California Default Divorce Property Division IssuesMonday, June 12th, 2017
California Default Divorce Property Division Issues
I have written a lot about California default divorce type cases because they can be a little tricky to navigate procedurally with the courts.
You see with an uncontested California divorce where you and your spouse ultimately come up with an agreement and submit to court, the default divorce means that the other party is not going to participate at all.
I often tell people that the default divorce should be used as a last resort. Why? Because there are issues related to property division (and when I say property I mean any type of asset or debt) that you have to be aware of.
Most important to know is that in a default type divorce case, the only things you can ask for your your judgment is what you put on the petition. So if you left things off the petition, such as specifics to child custody or asset and debt division, you cannot put it on the judgment.
In addition to that, one more issue is that the court will normally make you conform to California community property laws and make you divide all the assets and debts evenly, 50/50, even if that is not truly fair.
The default divorce is the only thing you can do if the other party will not participate. But you should encourage your spouse to participate as it will be much easier to finalize your divorce as you get to make the decisions you both agree with as opposed to having to divide everything 50/50 as you would in a default divorce.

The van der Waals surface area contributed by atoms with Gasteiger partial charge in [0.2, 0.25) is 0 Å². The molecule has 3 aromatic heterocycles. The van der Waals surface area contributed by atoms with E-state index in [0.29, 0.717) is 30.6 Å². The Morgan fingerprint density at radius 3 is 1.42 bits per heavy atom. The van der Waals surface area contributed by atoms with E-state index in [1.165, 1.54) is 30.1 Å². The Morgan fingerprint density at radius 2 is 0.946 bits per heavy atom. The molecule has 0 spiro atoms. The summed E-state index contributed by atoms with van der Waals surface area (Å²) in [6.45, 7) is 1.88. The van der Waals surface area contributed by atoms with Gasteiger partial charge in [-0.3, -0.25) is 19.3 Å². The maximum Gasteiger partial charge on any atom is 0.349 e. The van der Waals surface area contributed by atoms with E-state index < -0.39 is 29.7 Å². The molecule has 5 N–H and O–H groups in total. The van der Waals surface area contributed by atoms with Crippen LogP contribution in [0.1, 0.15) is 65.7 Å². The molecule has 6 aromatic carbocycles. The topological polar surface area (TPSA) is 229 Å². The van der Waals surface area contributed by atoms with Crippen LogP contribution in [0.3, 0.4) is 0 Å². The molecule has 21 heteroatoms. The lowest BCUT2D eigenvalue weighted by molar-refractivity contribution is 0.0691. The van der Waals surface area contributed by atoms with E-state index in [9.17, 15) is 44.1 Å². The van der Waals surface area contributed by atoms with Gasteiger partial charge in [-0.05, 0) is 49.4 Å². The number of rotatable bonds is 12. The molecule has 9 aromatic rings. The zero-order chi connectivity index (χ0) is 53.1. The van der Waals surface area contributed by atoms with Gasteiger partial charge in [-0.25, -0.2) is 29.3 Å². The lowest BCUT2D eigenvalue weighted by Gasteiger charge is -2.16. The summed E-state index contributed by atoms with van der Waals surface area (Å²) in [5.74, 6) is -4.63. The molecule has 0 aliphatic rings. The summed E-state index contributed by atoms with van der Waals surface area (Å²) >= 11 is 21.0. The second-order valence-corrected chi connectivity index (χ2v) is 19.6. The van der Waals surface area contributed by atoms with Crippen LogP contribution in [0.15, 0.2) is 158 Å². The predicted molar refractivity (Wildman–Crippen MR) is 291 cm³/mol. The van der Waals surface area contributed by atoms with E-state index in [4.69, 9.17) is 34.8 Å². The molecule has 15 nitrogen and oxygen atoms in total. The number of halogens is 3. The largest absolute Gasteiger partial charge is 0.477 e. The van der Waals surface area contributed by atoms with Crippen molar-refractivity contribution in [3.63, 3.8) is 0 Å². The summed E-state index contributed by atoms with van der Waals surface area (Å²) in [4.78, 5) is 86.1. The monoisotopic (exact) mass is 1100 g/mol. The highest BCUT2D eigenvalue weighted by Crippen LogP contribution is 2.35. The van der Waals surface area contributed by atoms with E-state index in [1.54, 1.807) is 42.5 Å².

Not wanting to pay the Response filing fee is not a good reason to do a California default divorce. I understand what you are trying to do and save on court fees, but there is a better way. (if you didn’t know a uncontested divorce requires the petitioner to file a petition and pay the court fee and the Respondent needs to file a Response and also pay the court fee)
What we recommend is that you do a default, but not a true default which is what most people do. We suggest you do a default WITH AGREEMENT. Yes, there are 2 types of defaults. Defaults with agreement and default without an agreement.
The default WITH agreement is much like an uncontested divorce in that you will enter into a written agreement with your spouse, but you don’t have to pay the response court fee, just like the true default.